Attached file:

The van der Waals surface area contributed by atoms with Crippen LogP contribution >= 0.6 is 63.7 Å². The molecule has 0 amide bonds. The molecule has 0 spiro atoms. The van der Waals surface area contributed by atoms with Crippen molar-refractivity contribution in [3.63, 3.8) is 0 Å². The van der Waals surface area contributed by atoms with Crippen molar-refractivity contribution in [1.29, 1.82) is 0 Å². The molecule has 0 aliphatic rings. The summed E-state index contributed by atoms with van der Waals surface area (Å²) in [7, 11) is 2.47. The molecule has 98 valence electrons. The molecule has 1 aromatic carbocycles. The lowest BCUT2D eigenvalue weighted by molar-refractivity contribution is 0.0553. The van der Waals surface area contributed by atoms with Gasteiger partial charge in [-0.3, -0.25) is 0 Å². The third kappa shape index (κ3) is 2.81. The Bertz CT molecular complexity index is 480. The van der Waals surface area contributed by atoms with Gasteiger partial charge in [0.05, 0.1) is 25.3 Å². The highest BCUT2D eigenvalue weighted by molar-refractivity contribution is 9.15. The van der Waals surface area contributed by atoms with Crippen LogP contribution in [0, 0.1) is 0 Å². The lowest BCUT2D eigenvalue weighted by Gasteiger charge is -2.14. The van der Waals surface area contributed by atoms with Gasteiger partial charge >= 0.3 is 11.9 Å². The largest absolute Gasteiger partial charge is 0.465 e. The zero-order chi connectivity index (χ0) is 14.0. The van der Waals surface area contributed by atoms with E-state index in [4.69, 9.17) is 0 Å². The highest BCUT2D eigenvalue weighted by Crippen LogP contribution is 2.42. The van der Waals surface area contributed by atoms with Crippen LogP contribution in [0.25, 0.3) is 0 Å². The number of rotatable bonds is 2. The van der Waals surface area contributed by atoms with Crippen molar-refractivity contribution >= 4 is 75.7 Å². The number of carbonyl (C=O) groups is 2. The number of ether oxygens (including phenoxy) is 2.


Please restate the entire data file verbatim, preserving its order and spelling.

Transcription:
The van der Waals surface area contributed by atoms with Crippen LogP contribution >= 0.6 is 63.7 Å². The molecule has 0 amide bonds. The molecule has 0 spiro atoms. The van der Waals surface area contributed by atoms with Crippen molar-refractivity contribution in [3.63, 3.8) is 0 Å². The van der Waals surface area contributed by atoms with Crippen molar-refractivity contribution in [1.29, 1.82) is 0 Å². The molecule has 0 aliphatic rings. The summed E-state index contributed by atoms with van der Waals surface area (Å²) in [7, 11) is 2.47. The molecule has 98 valence electrons. The molecule has 1 aromatic carbocycles. The lowest BCUT2D eigenvalue weighted by molar-refractivity contribution is 0.0553. The van der Waals surface area contributed by atoms with Gasteiger partial charge in [-0.3, -0.25) is 0 Å². The third kappa shape index (κ3) is 2.81. The Bertz CT molecular complexity index is 480. The van der Waals surface area contributed by atoms with Gasteiger partial charge in [0.05, 0.1) is 25.3 Å². The highest BCUT2D eigenvalue weighted by molar-refractivity contribution is 9.15. The van der Waals surface area contributed by atoms with Crippen LogP contribution in [0, 0.1) is 0 Å². The lowest BCUT2D eigenvalue weighted by Gasteiger charge is -2.14. The van der Waals surface area contributed by atoms with Gasteiger partial charge >= 0.3 is 11.9 Å². The largest absolute Gasteiger partial charge is 0.465 e. The zero-order chi connectivity index (χ0) is 14.0. The van der Waals surface area contributed by atoms with E-state index in [4.69, 9.17) is 0 Å². The highest BCUT2D eigenvalue weighted by Crippen LogP contribution is 2.42. The van der Waals surface area contributed by atoms with Crippen LogP contribution in [0.25, 0.3) is 0 Å². The number of rotatable bonds is 2. The van der Waals surface area contributed by atoms with Crippen molar-refractivity contribution >= 4 is 75.7 Å². The number of carbonyl (C=O) groups is 2. The number of ether oxygens (including phenoxy) is 2.